The girls were slightly more plan-oriented than us and booked huts along the path in advance. We tried at the visitors center, but they were full for the next couple weeks. Jan asked, I hadn’t even thought to, if we were allowed to freedom camp along the trail. She looked around and then quietly told us the secret—technically we were allowed to camp 500 meters away from the trail, but given that the path was in incredibly steep mountains, this would be impossible. We accepted the challenge. We ended up climbing a giant mossy boulder in a lake that had just enough space to pitch a tent. Sort of. The Dutch girls, at times, thought we were idiots. We stopped for food in Queenstown to bring with us on the trail, and while Jan was finishing the shopping I went to the bathroom. When we started driving, he remarked, “The noodles were really expensive there.” I took this to mean, “Too bad we’re out of noodles and had to get some there, because they were expensive.” What he meant was, “Good thing we have plenty of noodles to bring with us, because they were really expensive there.” We had to really ration our food for the three day hike. Here are things that are not open to interpretation when going on a serious hike:
1.This hike is only recommended for those who are extremely fit.
This does not also mean: Or for those who think they could be extremely fit, if they really put their minds to it.
2.Make sure you bring good hiking boots.
Does not also mean: Or the running shoes you bought last year that are a size too small, but were the cheapest ones in the store and the only ones you could afford at the time.
3.Bring PLENTY of water.
Does not mean: A sports-drink sized water bottle should be fine. Chances are you’ll find springs/streams/rivers along the way. And the water is probably safe to drink. The animals don’t seem to get sick, anyway.

We had one instance where we actually were idiots. There was a spot where we camped a few times, a really nice spot on a lake on the way to Milford Sound. (We were here several times due to the hike and backtracking). It was about 12 km north of Te Anu and while waiting to do the hike, we decided to explore Milford Sound for a few days. In the morning, we got ready to go, with a bit less than a quarter tank of gas in the car. We thought about going back to Te Anu to fill up, but I was at this point, really sick of back tracking. We’d already gone to town once the night before to get some beer because there was another group camping on the beach and we welcomed an opportunity to socialize. And then Jan had forgotten his bathing suit and we had to go back again. We had enough to get to Milford Sound, we could just fill up there. We had JUST enough to get to Milford Sound, which can only be reached by one road. We arrived, rolling in neutral into the town, which consists only of an info center and a lodge. Only those two things. Not, for instance, a grocery store, or most importantly, a gas station. We had no idea what to do. We called AAA, but unfortunately, to qualify for roadside assistance, you have to belong to AAA. Membership was 180. We found the one person in town who seems to be a local and borrowed a can for petrol from him. There was, apparently (we sure didn’t see it), an emergency gas station 45 km back towards Te Anu. We tried hitchhiking for a while, but nobody seemed to feel sorry enough for us to give us a ride. And the sandflies were brutal. As we were giving up, a van pulled over and told us to go to the docks where you can rent kayaks, ask for a man named Roscoe. He might be able to sell us a tank of petrol. Roscoe’s assistant Ben was there, and sold us 15 liters for double the price (well worth it), which would be enough to get us back to Te Anu. He also told us a good spot for camping, where we wouldn’t be bothered by pesky police or Department of Conservation employees.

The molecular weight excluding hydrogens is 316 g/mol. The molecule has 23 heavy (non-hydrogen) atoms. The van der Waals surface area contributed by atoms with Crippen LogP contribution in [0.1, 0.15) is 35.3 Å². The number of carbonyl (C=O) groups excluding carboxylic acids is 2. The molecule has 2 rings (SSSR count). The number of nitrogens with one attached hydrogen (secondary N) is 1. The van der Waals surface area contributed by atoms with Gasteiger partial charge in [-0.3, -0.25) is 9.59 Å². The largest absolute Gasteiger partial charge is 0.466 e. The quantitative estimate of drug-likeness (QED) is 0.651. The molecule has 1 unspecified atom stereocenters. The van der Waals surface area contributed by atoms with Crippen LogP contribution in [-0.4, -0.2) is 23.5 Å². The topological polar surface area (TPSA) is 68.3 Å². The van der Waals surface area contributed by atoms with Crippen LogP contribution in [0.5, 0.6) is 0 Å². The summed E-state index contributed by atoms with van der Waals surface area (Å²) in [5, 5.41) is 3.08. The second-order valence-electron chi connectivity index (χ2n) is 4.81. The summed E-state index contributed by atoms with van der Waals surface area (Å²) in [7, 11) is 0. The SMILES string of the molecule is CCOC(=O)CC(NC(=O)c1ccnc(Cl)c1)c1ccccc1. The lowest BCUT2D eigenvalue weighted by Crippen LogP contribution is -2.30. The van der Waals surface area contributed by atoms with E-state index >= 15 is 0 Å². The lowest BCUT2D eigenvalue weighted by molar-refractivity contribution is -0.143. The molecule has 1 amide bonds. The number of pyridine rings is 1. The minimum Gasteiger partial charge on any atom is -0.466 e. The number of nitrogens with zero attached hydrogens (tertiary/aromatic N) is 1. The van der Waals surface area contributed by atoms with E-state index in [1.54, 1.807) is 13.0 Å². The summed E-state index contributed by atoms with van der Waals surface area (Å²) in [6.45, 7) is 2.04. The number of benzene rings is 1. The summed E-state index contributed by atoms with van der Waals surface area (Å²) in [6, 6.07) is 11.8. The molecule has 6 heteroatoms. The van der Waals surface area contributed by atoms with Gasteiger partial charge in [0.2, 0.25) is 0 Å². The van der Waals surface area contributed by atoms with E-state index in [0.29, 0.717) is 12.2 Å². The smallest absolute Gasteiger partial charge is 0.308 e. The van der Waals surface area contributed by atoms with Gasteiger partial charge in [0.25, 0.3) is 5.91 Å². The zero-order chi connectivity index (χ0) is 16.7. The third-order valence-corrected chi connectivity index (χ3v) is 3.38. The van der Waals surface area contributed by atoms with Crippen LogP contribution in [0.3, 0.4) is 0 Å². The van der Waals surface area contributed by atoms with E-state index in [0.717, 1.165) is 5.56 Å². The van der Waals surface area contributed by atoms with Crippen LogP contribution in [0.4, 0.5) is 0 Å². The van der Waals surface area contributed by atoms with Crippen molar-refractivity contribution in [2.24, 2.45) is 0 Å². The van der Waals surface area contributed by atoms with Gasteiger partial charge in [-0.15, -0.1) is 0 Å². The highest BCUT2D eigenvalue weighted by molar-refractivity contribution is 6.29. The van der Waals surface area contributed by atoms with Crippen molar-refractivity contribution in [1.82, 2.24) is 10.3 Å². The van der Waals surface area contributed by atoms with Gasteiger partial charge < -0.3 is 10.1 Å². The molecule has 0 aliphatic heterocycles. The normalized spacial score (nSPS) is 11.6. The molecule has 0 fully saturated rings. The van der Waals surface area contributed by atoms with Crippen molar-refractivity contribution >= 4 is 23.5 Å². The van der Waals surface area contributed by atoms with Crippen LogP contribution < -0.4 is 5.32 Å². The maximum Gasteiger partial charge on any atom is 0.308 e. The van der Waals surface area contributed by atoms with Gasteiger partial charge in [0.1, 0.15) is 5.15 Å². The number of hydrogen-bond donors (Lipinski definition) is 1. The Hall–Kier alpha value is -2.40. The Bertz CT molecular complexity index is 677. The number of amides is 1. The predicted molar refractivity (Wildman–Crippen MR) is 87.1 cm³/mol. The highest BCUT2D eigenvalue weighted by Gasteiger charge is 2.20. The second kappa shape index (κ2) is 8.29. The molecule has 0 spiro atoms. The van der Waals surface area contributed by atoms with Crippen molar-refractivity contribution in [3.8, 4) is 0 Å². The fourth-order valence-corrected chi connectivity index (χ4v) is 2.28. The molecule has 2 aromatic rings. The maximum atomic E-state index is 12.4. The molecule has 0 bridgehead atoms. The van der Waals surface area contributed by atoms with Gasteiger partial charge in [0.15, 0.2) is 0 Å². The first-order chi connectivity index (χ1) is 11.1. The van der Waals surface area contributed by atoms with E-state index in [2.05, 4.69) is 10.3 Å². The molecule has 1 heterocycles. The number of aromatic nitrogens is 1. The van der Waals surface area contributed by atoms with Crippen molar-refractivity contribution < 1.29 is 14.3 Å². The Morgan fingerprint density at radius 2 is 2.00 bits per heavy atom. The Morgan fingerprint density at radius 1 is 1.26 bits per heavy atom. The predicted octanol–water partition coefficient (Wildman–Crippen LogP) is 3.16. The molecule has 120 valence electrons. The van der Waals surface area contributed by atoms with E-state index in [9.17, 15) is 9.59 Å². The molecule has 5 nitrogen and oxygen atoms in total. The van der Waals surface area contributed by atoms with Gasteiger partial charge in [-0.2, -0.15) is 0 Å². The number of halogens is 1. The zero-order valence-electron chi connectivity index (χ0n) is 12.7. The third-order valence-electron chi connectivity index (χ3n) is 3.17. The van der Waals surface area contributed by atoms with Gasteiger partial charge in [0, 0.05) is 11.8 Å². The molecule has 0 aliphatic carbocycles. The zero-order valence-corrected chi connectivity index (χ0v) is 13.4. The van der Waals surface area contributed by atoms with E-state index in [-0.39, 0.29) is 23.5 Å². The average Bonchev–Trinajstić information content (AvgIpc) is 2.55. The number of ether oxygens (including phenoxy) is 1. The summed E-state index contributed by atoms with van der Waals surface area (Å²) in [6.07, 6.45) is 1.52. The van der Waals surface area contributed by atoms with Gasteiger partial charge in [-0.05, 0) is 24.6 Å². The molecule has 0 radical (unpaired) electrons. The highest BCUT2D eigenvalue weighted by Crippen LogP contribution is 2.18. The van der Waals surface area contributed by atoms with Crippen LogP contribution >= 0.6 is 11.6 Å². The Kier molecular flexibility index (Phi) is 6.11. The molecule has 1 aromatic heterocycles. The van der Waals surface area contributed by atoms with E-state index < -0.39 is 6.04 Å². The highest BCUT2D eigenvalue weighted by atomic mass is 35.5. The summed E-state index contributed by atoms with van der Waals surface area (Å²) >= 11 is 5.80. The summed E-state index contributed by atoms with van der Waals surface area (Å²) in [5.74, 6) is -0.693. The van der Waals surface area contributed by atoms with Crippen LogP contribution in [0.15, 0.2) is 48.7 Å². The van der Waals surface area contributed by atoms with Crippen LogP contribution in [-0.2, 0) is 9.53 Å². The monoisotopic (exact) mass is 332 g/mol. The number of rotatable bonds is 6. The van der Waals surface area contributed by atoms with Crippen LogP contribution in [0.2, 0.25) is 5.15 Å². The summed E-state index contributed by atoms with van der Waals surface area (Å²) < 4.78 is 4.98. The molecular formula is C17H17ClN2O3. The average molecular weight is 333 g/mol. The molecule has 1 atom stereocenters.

We developed plans for a cooking show, “Wild Cooking with Jan and Rachel.” Once a week, we’d have a special, “Noodles: How to Improve Them,” as well as our regular, “What’s for dinner?! I don’t know…let’s see what we catch!”
One night, we found mushrooms growing in the wild. Jan has a survival book and we found a picture that matched. These were non-poisonous, most likely. I went to collect wood and when I came back Jan had read all the information he could. “The book says if you’re not sure, then don’t try it. But I had a little nibble, because I’m pretty sure. But you shouldn’t try them until 24 hours have passed. If I get sick, you can drive me to the hospital.” We dried them, and a few days later, snuck into a hostel to use the kitchen and put them in our pasta sauce. They were quite tasty.
In Te Anu, Jan really wanted to catch a duck. I sat on the shore while he swam in the water, hoping to grab its legs . I noticed that he was directly behind a woman filming her baby wading in the water, and enjoyed the fact that years later, she would watch and see a wild man in the background hunting a duck. Eventually, he didn’t catch it, although he could have, because there were too many people around. Although, the children didn’t bother him. “They are so little. They wouldn’t even remember this in a year.”
I want to go outside and swim in the pool and am not sure when I will next have internet access. When I get back to Napier, I want to stay in my car for a few nights until I know I have a job. So, I will end this quite long post with some statistics from this month:
Number of times I’ve slept in a bed: 4
Number of times I’ve snuck into a hostel: 5 (for showers) 2 (for kitchens) 1(for sleeping. But that wasn’t really on purpose).
Number of packs of noodles consumed: 20ish
Number of showers: 7
Number of world heritage sites I’ve illegally camped on: 2
Amount of money saved by camping in the wild: approx $700
Number of campfires: 22
Animals spotted: sea lions, penguins, weasels, parrots (one flew away with one of my 6 socks)
Hospitals visited: 1 (my eye got messed up again but is now fine)
Kilometers driven: 6,000
I will probably write more about this adventure later. There is still a lot to say, but for another time. It’s a lot to read.